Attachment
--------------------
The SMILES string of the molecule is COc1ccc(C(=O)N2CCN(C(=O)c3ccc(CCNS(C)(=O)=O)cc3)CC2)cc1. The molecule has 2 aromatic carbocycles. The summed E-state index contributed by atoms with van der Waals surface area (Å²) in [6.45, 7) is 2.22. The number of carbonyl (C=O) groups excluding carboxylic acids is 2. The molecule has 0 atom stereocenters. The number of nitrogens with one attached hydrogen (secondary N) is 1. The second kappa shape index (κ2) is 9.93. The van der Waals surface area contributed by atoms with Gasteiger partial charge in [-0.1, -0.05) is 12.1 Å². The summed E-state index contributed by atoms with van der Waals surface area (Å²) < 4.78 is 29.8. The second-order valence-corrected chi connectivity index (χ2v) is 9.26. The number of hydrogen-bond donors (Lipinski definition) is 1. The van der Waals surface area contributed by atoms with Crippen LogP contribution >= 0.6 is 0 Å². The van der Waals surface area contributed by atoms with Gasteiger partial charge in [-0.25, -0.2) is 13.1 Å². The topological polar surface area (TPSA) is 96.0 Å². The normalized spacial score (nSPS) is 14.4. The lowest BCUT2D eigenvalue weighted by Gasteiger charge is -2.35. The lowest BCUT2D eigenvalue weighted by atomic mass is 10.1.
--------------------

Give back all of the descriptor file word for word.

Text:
The SMILES string of the molecule is COc1ccc(C(=O)N2CCN(C(=O)c3ccc(CCNS(C)(=O)=O)cc3)CC2)cc1. The molecule has 2 aromatic carbocycles. The summed E-state index contributed by atoms with van der Waals surface area (Å²) in [6.45, 7) is 2.22. The number of carbonyl (C=O) groups excluding carboxylic acids is 2. The molecule has 0 atom stereocenters. The number of nitrogens with one attached hydrogen (secondary N) is 1. The second kappa shape index (κ2) is 9.93. The van der Waals surface area contributed by atoms with Gasteiger partial charge in [-0.1, -0.05) is 12.1 Å². The summed E-state index contributed by atoms with van der Waals surface area (Å²) < 4.78 is 29.8. The second-order valence-corrected chi connectivity index (χ2v) is 9.26. The number of hydrogen-bond donors (Lipinski definition) is 1. The van der Waals surface area contributed by atoms with Crippen LogP contribution >= 0.6 is 0 Å². The van der Waals surface area contributed by atoms with Gasteiger partial charge in [-0.25, -0.2) is 13.1 Å². The topological polar surface area (TPSA) is 96.0 Å². The normalized spacial score (nSPS) is 14.4. The lowest BCUT2D eigenvalue weighted by Gasteiger charge is -2.35. The lowest BCUT2D eigenvalue weighted by atomic mass is 10.1.